UIC Police Department seeks Student Patrol members
With the return of students, faculty and staff to campus this semester, the UIC Police Department is currently seeking additional members for its Student Patrol. The Student Patrol was established in 1980 to act as the “eyes and ears” of the police and handle routine calls for service. In addition to providing an invaluable service to the university community, students involved in Student Patrol achieve educational goals by earning money for tuition and gaining valuable work experience.
The Student Patrol program employs students to conduct a variety of tasks that do not require a police officer’s involvement. Its members are deployed on walking patrols to observe and report suspicious or criminal activity to the department. In addition, they are responsible for:
- Locking and unlocking buildings
- Providing walking escort services to faculty, staff, students, and visitors
- ID verification of persons requesting access to campus facilities
- Supporting UIC Police administrative staff
- Performing monthly campus lighting surveys
- Assisting Police Advancing Community Engagement (P.A.C.E.) officers at events.
Student employees have no police authority and are instructed to notify an officer if they observe a potentially dangerous situation.
UIC Police Chief Kevin Booker believes strongly in the Student Patrol program because of his own personal experience.
“The UIC Student Patrol serves a critical role in the overall mission of the UIC Police Department,” he said. “I helped develop a student patrol program while in college and worked as a member of the student patrol. I then I had the opportunity to supervise student patrol while a student, which led me to where I am today.”
Booker added that many former Student Patrol members now serve in the UIC Police Department and in many other city, county, state and federal law enforcement agencies.
Current Student Patrol members are enthusiastic about the ways the program has enhanced their educational and vocational experiences while attending UIC.
“I joined the Student Patrol program because I am interested in joining law enforcement with dreams of joining the FBI,” said Carlos Ochoa, a UIC senior majoring in psychology and criminology, law and justice while also pursuing a minor in finance. “I pursued this job in hopes of learning more about the behind-the-scenes of law enforcement. Working within the police department at UIC has allowed me to build many meaningful connections with members of the department who have provided me with information and advice about pursuing a career in law enforcement.”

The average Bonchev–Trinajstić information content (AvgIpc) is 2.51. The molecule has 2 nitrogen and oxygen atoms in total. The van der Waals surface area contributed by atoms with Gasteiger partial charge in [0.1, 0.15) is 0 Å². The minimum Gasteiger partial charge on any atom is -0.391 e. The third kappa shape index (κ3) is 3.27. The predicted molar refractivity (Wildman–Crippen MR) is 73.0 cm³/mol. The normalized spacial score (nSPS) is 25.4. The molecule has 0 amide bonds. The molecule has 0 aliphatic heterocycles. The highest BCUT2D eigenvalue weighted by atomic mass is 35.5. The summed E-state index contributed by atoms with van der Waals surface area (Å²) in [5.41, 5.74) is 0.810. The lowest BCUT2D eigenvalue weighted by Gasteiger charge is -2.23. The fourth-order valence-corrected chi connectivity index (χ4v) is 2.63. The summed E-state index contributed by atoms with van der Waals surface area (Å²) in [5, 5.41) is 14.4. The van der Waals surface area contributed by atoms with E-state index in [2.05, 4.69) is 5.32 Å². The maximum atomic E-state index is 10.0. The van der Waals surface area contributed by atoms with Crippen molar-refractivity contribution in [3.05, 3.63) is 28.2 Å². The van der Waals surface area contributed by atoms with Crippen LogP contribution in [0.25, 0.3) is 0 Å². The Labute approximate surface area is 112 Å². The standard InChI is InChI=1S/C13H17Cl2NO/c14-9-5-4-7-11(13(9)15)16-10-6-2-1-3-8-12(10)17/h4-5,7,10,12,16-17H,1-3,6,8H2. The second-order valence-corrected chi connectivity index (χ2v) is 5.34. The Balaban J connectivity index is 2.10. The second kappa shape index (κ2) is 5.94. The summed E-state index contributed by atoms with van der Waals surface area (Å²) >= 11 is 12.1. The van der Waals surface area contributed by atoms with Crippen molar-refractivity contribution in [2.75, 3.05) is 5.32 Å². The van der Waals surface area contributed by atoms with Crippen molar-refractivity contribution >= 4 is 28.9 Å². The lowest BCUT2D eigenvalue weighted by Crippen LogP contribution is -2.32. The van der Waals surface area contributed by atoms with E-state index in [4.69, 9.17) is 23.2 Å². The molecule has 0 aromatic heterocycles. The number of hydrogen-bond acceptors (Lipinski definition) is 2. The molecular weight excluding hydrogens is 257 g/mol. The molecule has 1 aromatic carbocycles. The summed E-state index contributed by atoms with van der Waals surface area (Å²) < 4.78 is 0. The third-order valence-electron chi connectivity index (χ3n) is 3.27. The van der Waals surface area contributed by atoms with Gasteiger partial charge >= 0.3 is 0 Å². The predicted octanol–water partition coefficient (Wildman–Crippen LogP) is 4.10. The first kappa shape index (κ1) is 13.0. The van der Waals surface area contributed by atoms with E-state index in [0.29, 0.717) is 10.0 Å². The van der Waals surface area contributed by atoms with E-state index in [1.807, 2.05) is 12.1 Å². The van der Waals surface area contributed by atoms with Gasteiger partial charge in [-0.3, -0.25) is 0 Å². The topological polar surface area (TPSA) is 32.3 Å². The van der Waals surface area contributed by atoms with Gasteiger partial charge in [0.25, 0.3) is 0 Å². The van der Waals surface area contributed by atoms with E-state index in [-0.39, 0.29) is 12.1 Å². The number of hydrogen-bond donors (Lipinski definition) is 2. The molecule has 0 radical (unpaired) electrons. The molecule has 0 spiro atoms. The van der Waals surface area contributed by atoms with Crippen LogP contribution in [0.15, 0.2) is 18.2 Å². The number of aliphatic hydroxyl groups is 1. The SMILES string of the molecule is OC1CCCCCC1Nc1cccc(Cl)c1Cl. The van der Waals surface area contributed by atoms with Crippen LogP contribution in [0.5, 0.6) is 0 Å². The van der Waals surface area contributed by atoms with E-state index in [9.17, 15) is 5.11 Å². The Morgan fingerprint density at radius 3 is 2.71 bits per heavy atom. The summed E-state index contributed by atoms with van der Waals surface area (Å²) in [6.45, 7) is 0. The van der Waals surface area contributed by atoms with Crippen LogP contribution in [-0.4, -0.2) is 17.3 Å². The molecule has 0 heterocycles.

A member of the Student Patrol for two years and a team leader since May, Ochoa encourages students to consider joining because it has helped him improve a number of skills such as critical thinking, time management, and listening within a work environment where effectively communicating with others is critical.
“Our superiors at the department also understand that we are students first and have other priorities such as school and student organizations we’re involved with,” Ochoa said. “They also really care about our mental health and are compassionate and always available to reach out to. Members of Student Patrol become part of an amazing community.”
Student Patrol member Nico Novillo agrees that the connections he’s made with law enforcement officers have been invaluable during his time at UIC.
“I met Officer Jarrett Mister at my freshman orientation and when he introduced the program to everyone, I was amazed with it,” Novillo said. “The second they let us go home, I walked to the police station and filled out an application on the spot.”
A senior with a double major in criminology and psychology and a minor in Spanish, Novillo has participated in the Student Patrol for three years and is currently its most senior member.
“There are three things I love about being part of Student Patrol,” Novillo said. “Number one is that I now know the entire campus by memory – I’m able to look at a picture of some place on campus and know where it is. Number two is that I have made great connections in the department and on campus and am able to take full advantage of all resources available to me. Finally, I’ve had the opportunity to patrol the campus and report suspicious activity. If you are able to help just one person in your time on Student Patrol, it makes it all worth it,” he added.